Franchising: Red Light, Green Light
Is investing in a franchise a sound financial move? Unfortunately, there is no concrete answer. While there are many great reasons to invest in a franchise, whether it turns out to be a great investment or not should be addressed on a franchise-to-franchise basis. When doing your due diligence as part of your franchise purchasing process, be on the lookout for the signs of a quality brand, as well as the red flags.
“Green Light” Franchise Checklist:
A Proven Concept
From training to marketing to the operations, franchises with a proven concept with which you can hit the ground running should be on your radar.
A sign of a good franchise is one that offers both initial and ongoing training programs. On the Franchise Canada Chats podcast, PropertyGuys.com (one of Canada’s largest private real-estate franchises) franchisor, Ken LeBlanc, shared how he doesn’t require his franchisees to have a real-estate background before investing in the business! However, the franchise puts its prospective franchisees on the right track towards success with a proven training program. You can listen to Ken’s insight into the PropertyGuys.com training program here.
When you’re part of a reputable franchise system, you’re never alone. You’ll always have people you can lean on (i.e. head office, fellow franchisees) to help you throughout the life of your business.
A good franchisor will prioritize protecting the brand and its reputation. Customers tend to choose brands that they can trust. Make sure you find a franchise that ensures the brand’s reputation is maintained consistently.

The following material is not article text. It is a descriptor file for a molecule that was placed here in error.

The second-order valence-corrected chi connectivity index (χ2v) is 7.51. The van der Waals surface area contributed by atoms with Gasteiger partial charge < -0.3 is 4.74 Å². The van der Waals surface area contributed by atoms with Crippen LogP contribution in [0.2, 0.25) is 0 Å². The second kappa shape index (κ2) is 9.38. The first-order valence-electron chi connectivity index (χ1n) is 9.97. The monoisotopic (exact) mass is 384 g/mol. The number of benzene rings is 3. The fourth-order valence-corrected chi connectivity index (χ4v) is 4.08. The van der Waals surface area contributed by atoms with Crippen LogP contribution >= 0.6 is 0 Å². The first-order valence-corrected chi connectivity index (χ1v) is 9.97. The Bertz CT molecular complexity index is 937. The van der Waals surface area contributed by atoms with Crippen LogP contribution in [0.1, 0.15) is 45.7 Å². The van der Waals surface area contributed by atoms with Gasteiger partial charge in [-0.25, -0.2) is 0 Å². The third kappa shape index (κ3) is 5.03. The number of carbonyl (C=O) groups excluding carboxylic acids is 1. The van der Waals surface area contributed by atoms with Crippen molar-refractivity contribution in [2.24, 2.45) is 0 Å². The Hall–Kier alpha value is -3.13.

“Red Light” Franchise Checklist:
Spotty Disclosure Documents
A Franchise Disclosure Document that is incomplete and has missing information is never a good sign. It’s important to have a lawyer carefully look over the document to identify red flags before investing in a franchise.
Inadequate Training and Support
If there’s not enough training and support, your chances of success are minimal. If a franchise system doesn’t have a comprehensive training and support program in place for its franchisees, this is usually a sign that they don’t have your best interests in mind and that they are not committed to helping you thrive as a franchisee.
You should avoid investing in a franchise that doesn’t have positive feedback from its current franchisees. Doing your due diligence by talking to other franchisees is important. You can also read current franchise success stories to learn more about the business from franchisees first-hand too.